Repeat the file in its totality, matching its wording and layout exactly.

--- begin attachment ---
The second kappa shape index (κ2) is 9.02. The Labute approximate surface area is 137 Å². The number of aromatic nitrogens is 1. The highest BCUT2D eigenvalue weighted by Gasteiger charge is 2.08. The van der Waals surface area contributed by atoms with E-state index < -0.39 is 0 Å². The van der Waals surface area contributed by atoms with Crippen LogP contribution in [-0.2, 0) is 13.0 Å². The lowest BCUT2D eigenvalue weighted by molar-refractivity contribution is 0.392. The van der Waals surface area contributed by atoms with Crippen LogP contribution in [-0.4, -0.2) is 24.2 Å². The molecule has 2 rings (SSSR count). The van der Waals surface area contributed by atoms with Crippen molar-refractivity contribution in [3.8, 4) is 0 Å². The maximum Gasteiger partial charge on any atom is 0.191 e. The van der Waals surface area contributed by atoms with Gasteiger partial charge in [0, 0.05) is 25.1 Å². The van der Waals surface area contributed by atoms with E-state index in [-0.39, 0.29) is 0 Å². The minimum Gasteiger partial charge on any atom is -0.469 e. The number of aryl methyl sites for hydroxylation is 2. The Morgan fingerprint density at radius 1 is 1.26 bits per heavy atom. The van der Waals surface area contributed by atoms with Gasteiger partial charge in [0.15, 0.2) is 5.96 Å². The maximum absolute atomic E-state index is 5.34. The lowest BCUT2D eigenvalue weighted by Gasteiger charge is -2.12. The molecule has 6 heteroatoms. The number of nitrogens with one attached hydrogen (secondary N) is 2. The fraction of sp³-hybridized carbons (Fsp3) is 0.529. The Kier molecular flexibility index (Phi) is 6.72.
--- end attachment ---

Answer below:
The second kappa shape index (κ2) is 9.02. The Labute approximate surface area is 137 Å². The number of aromatic nitrogens is 1. The highest BCUT2D eigenvalue weighted by Gasteiger charge is 2.08. The van der Waals surface area contributed by atoms with E-state index < -0.39 is 0 Å². The van der Waals surface area contributed by atoms with Crippen LogP contribution in [-0.2, 0) is 13.0 Å². The lowest BCUT2D eigenvalue weighted by molar-refractivity contribution is 0.392. The van der Waals surface area contributed by atoms with Crippen LogP contribution in [-0.4, -0.2) is 24.2 Å². The molecule has 2 rings (SSSR count). The van der Waals surface area contributed by atoms with Crippen molar-refractivity contribution in [3.8, 4) is 0 Å². The maximum Gasteiger partial charge on any atom is 0.191 e. The van der Waals surface area contributed by atoms with Gasteiger partial charge in [0, 0.05) is 25.1 Å². The van der Waals surface area contributed by atoms with E-state index in [-0.39, 0.29) is 0 Å². The minimum Gasteiger partial charge on any atom is -0.469 e. The number of aryl methyl sites for hydroxylation is 2. The Morgan fingerprint density at radius 1 is 1.26 bits per heavy atom. The van der Waals surface area contributed by atoms with Gasteiger partial charge in [0.15, 0.2) is 5.96 Å². The maximum absolute atomic E-state index is 5.34. The lowest BCUT2D eigenvalue weighted by Gasteiger charge is -2.12. The molecule has 6 heteroatoms. The number of nitrogens with one attached hydrogen (secondary N) is 2. The fraction of sp³-hybridized carbons (Fsp3) is 0.529. The Kier molecular flexibility index (Phi) is 6.72.